Where Does Plastic Come From? 7 Cool Facts You Didn’t Know About Plastic

From water bottles to car parts to medical machinery, plastics make the world go round. Despite all we hear about reducing plastic consumption and about how plastic is everywhere, how much do you really know about this material?

Do you know what plastic is? Where does plastic come from? How it’s made?

Probably not. You’re in luck though: we’re going to give you the scoop on plastic 7 interesting facts

1. What Is Plastic? Where Does Plastic Come from?

Plastics are types of polymers. A polymer is essentially a long chain of repeating links all connected together, kind of like a chain.

The word “plastic” can be used to describe many different types of polymers. Some of the most common plastic types include:

  • Polyethylene terephthalate
  • Polypropylene
  • Polystyrene
  • High-density polyethylene
  • Polyvinyl chloride

Notice how these names all have “poly” in them. Most plastics do since it’s referring to the polymer nature of the compound.

But where do these polymers come from? Plastic is a synthetic polymer meaning these compounds are man-made. When we say “industrial polymers,” usually we are referring to plastics synthetically made for industrial purposes like the automotive and construction industries, for example.

Plastic polymers are from materials found in oil, natural gas, and coal.

2. The Inventor of Plastic

So who was the first to create plastic? Well, nature. Rubber, which is a type of plastic, comes from the rubber tree.

Besides that, the origin of the plastic we all are familiar with, the synthetic polymers, it’s a bit more complicated. Alexander Parkes created a type of “plastic” made from cellulose (an organic material) in 1892. A few years later, John Wesley Hyatt created a similar material also out of cellulose.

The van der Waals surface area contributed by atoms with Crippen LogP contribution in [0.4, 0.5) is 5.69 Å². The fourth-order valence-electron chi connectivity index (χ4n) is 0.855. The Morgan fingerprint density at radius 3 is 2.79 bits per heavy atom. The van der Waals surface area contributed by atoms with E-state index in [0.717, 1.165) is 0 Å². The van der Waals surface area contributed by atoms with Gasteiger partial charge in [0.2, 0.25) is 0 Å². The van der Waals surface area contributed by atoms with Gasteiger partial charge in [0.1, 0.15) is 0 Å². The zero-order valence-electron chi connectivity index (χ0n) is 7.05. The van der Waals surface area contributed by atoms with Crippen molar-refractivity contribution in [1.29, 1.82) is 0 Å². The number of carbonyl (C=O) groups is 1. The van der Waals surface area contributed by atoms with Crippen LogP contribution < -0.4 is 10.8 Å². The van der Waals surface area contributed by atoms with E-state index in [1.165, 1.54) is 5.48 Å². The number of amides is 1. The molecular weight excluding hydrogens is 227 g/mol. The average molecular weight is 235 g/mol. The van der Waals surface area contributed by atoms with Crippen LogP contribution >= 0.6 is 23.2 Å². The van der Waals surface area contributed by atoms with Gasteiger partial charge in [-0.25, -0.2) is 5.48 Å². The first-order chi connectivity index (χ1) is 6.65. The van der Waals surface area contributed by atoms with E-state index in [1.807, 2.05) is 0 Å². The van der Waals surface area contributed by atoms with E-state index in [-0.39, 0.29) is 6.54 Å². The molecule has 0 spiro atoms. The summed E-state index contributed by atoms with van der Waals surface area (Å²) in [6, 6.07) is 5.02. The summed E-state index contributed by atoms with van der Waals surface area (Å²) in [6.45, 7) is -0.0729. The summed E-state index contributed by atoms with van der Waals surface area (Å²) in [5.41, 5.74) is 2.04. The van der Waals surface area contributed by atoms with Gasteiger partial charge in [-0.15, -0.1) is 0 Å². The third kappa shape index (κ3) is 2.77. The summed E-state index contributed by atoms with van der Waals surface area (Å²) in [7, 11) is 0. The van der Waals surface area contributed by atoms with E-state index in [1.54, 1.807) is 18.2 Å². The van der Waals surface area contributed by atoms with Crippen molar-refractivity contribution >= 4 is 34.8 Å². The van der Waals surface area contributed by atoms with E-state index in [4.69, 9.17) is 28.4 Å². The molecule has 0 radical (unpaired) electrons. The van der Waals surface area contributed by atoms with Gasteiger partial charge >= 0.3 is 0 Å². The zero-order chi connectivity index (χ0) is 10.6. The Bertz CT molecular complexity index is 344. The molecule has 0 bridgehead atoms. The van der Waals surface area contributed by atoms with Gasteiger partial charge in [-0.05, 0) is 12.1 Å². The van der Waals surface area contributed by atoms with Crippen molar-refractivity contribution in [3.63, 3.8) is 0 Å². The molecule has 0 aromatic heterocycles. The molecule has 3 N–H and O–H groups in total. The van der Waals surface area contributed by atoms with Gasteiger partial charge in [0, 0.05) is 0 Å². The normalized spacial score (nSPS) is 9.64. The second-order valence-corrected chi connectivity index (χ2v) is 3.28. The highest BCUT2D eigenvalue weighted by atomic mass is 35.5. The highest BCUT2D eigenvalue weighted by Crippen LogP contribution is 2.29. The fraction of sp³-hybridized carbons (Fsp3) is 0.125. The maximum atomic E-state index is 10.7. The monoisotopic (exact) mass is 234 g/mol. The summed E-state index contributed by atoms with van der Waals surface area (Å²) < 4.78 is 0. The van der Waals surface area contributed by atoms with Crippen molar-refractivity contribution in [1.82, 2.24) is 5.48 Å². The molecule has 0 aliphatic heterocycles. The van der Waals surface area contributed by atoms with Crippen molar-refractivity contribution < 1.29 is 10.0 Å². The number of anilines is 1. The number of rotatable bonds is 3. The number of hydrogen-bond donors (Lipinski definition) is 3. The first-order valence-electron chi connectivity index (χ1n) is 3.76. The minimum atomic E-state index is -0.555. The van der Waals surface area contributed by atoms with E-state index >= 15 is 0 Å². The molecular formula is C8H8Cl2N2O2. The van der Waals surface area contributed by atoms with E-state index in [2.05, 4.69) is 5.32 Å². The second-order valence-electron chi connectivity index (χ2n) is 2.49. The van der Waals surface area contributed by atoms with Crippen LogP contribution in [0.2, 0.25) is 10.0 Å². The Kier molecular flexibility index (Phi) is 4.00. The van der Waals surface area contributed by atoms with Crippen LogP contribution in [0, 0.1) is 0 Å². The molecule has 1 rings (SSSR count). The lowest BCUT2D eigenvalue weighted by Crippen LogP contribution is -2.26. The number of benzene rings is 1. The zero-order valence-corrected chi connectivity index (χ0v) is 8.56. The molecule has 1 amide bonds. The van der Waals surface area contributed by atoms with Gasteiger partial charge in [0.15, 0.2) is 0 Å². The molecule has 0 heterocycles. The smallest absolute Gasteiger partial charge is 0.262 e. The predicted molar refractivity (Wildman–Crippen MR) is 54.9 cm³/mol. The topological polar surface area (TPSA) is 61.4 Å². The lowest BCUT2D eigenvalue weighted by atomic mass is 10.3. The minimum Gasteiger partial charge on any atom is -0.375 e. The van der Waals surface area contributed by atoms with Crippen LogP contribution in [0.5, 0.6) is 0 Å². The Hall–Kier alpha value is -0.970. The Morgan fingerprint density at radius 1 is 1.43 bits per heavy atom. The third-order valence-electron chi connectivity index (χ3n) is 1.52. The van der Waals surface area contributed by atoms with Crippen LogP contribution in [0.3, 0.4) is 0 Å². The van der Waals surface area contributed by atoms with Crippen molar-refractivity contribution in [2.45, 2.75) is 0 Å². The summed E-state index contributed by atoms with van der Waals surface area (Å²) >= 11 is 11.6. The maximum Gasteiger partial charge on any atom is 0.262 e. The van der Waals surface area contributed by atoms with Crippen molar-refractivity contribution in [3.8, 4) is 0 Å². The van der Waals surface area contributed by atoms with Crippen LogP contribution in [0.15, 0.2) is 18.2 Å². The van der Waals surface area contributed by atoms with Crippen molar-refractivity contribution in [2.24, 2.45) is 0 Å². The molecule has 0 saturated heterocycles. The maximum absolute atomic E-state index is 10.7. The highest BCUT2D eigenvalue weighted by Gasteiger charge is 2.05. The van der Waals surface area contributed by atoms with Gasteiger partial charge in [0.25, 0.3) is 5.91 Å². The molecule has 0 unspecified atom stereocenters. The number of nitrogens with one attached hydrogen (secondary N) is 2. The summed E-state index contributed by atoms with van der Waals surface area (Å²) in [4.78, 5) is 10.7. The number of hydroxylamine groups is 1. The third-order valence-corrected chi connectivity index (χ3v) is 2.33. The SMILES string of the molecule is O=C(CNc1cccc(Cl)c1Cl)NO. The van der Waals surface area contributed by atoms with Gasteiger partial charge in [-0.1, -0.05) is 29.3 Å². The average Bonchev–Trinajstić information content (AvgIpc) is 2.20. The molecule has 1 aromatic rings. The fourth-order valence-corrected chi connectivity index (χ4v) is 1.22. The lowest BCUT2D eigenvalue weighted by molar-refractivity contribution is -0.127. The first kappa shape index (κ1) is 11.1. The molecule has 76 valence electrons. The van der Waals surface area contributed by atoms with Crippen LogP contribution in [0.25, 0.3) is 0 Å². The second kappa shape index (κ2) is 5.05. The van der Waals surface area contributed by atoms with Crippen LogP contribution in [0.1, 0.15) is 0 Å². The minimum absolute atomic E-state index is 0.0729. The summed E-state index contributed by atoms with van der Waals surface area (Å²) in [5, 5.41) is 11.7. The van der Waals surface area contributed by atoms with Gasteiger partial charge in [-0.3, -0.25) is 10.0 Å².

However, the “official” invention of a synthetic polymer that we currently would recognize as plastic wasn’t invented until 1907. Leo Hendrik Baekeland created what he called “Bakelite”: a completely synthetic polymer that could be molded into different shapes and objects.

The full name for this first plastic was polyoxybenzylmethylenglycolanhydride. Good thing Leo was a fan of his plastic’s nickname, otherwise no one would be able to pronounce his new invention.

3. Plastic Isn’t Just for Water Bottles

Most of us are familiar with the common uses for plastics: water bottles, plastic sorting containers, grocery bags, Tupperware, etc.

But plastic has a number of uses in a number of different industries. It’s used:

  • To make car parts
  • To build boats/ships
  • To make tennis balls
  • In construction
  • To insulate buildings
  • In the aviation industry
  • In electrical wiring

Plastic is also huge in the healthcare industry. It makes medical equipment, surgical tools, and is even being applied to create prosthetic limbs.

4. The Largest Synthetic Molecule Ever Made: A Type of Plastic

As we mentioned, plastics are a synthetic, man-made material. While we have most of the plastics we use on a daily basis, scientists are constantly trying to adjust, change, and create new synthetic molecules that can be used for new purposes.